I learned seven things by editing my elevator pitch:

  1. Transition words are important. Try “In addition,” “And,” “During that time,” “But,” and “Also.” Transition words are your mental cue. They also help you be succinct.
  2. Use a narrative arc. Tell the story of your life: some conflicts, challenges, climaxes and successes. Also try adding a failure that you learned from, or a failure that you turned into a success. Continue Reading…

Would You Cry If They Left?

Would you want to cry if they left your team? Would it make your life miserable? Would your team suffer if that person started working on my team? If so, then I probably want to hire them.

I don’t want the employee that another manager will easily part with. I want the person they think they can’t live without.

Ask yourself: Could you hire someone to do your job, tomorrow? If the answer is yes, then you need to rethink the way you do your job. You need to change your job description. Figure out what your unique skill set is and then do that. After that, find your calling and pursue that.

I want to work on a team of people that challenge me.

I want to go to work everyday thinking, “I’m not good enough to be this team’s leader.” Because if I don’t feel that way, then my team is not making me better—they’re not making us better.

Incredible teams produce incredible projects, and incredible projects can change the world.

If I want to change the world, I need an incredible team who will turn me into an incredible leader.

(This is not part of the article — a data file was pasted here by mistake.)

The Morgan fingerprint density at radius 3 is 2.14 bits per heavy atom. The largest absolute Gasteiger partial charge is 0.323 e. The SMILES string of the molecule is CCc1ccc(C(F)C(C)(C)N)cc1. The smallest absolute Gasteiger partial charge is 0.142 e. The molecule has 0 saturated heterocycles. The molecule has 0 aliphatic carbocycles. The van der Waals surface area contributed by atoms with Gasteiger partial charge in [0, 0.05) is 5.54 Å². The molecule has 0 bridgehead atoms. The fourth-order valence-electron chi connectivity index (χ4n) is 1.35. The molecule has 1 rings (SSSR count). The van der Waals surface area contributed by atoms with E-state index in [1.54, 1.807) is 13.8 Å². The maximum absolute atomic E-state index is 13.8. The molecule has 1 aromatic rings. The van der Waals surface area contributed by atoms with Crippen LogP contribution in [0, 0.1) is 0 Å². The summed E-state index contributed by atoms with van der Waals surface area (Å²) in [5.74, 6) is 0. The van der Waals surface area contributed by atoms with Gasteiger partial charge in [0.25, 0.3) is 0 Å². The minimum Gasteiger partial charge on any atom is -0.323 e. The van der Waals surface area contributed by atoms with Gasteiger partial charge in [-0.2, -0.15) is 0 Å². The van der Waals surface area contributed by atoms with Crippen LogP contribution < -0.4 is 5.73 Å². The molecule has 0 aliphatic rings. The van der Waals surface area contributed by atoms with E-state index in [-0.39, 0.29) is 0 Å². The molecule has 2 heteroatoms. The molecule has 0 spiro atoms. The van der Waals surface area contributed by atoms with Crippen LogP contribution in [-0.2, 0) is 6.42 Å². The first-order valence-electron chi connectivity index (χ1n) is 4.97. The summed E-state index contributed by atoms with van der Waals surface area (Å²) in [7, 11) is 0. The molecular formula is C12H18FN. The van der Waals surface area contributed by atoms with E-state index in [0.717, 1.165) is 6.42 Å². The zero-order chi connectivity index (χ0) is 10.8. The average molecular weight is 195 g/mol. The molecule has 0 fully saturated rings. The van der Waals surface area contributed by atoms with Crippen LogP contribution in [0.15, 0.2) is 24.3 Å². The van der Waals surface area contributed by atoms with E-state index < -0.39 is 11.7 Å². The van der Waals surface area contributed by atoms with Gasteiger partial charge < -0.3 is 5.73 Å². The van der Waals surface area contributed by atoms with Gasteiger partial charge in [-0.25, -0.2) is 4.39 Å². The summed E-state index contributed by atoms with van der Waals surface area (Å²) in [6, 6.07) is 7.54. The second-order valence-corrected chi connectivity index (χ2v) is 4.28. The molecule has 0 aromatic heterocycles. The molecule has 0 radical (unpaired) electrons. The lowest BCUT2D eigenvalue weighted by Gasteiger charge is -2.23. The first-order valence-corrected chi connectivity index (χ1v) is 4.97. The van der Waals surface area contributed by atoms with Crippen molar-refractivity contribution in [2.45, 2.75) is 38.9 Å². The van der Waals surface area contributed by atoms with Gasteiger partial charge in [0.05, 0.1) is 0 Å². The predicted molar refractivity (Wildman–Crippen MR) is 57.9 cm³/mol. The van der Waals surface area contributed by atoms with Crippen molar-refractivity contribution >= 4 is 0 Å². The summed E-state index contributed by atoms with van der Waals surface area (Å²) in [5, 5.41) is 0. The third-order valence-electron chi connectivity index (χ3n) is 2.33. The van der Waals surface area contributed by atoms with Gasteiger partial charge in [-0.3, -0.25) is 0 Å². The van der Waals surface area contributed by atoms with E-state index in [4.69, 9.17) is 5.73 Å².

I don’t feel good enough today, so today we’re on track. I hope I don’t feel good enough tomorrow. How do you feel?

What Happens after You Publish: The Medieval Rendition

Publishing a book is exhilarating. My favorite work days are those when we send a magazine to the printer. But sometimes we work so hard leading up to ship day that we forget to focus on what happens after the customer receives the product.

Will the customer get it? Will they like it? Does it matter? And perhaps the most important question: Will you be able to laugh if part of the world hates what you publish? Because that’s the risk you take when you publish.

This may help you think about the customer. It may just make you laugh. Either way, it’s worth watching.

(Thanks to Aaron Walters, pastor of The Table, the church I’m a part of in Bellingham, for pointing me to this.)

How will you introduce your next big idea to customers?

Experience is Not Good Enough

The adage, “Some things you just learn with time” is true, but the person with the most experience is not always the best candidate for the next project. I care more about a diverse skill set and creativity than I do about experience. Here are five reasons why.

  1. Experience can be used as a crutch. You’ve heard people say, “This is the way we’ve always done it.” Or, “It must be right; it’s worked before.” If you want to do something creative, the old way of doing things is likely not the answer.
  2. The best candidate is the one who has spent the most time diversifying their skill set and asking the most questions. Chance has it that the person who has been a copy editor their whole life is probably an incredible copy editor. I’m sure they can take me to task on The Chicago Manual of Style trivia. I will likely contract them for my next copy editing job, but I’m not going to ask them to lead the next project. Why? They’re likely to treat it like everything they’ve done before. Continue Reading…